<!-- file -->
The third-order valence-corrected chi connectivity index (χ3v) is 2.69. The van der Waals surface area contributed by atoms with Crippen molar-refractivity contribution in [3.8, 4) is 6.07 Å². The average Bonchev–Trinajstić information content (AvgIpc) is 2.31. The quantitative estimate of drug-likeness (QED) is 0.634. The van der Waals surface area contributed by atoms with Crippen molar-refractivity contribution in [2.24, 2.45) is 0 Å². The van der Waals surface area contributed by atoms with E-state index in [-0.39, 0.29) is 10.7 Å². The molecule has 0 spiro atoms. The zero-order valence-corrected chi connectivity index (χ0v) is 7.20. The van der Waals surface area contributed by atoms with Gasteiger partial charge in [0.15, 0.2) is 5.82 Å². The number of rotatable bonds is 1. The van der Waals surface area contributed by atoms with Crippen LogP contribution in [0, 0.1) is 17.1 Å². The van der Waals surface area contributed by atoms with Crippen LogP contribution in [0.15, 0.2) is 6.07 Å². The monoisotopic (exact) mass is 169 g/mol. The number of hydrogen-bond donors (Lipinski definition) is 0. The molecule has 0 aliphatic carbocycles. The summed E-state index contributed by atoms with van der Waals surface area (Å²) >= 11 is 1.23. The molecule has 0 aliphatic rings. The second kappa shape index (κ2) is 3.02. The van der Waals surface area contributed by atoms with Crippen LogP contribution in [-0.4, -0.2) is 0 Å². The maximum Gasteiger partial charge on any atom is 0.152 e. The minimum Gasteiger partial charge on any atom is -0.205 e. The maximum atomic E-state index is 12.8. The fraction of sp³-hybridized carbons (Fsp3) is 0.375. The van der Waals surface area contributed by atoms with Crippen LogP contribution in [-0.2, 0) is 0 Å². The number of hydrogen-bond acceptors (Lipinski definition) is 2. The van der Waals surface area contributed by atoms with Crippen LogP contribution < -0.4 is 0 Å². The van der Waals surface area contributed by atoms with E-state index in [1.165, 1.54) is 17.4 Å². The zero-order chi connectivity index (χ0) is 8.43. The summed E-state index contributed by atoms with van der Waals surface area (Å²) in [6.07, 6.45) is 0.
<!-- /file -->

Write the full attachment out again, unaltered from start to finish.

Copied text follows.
The third-order valence-corrected chi connectivity index (χ3v) is 2.69. The van der Waals surface area contributed by atoms with Crippen molar-refractivity contribution in [3.8, 4) is 6.07 Å². The average Bonchev–Trinajstić information content (AvgIpc) is 2.31. The quantitative estimate of drug-likeness (QED) is 0.634. The van der Waals surface area contributed by atoms with Crippen molar-refractivity contribution in [2.24, 2.45) is 0 Å². The van der Waals surface area contributed by atoms with E-state index in [-0.39, 0.29) is 10.7 Å². The molecule has 0 spiro atoms. The zero-order valence-corrected chi connectivity index (χ0v) is 7.20. The van der Waals surface area contributed by atoms with Gasteiger partial charge in [0.15, 0.2) is 5.82 Å². The number of rotatable bonds is 1. The van der Waals surface area contributed by atoms with Crippen LogP contribution in [0, 0.1) is 17.1 Å². The van der Waals surface area contributed by atoms with Crippen LogP contribution in [0.15, 0.2) is 6.07 Å². The monoisotopic (exact) mass is 169 g/mol. The number of hydrogen-bond donors (Lipinski definition) is 0. The molecule has 0 aliphatic carbocycles. The summed E-state index contributed by atoms with van der Waals surface area (Å²) >= 11 is 1.23. The molecule has 0 aliphatic rings. The second kappa shape index (κ2) is 3.02. The van der Waals surface area contributed by atoms with Crippen LogP contribution in [-0.4, -0.2) is 0 Å². The maximum Gasteiger partial charge on any atom is 0.152 e. The minimum Gasteiger partial charge on any atom is -0.205 e. The maximum atomic E-state index is 12.8. The fraction of sp³-hybridized carbons (Fsp3) is 0.375. The van der Waals surface area contributed by atoms with Crippen LogP contribution in [-0.2, 0) is 0 Å². The number of hydrogen-bond acceptors (Lipinski definition) is 2. The van der Waals surface area contributed by atoms with Crippen LogP contribution < -0.4 is 0 Å². The van der Waals surface area contributed by atoms with E-state index in [1.165, 1.54) is 17.4 Å². The zero-order chi connectivity index (χ0) is 8.43. The summed E-state index contributed by atoms with van der Waals surface area (Å²) in [6.07, 6.45) is 0.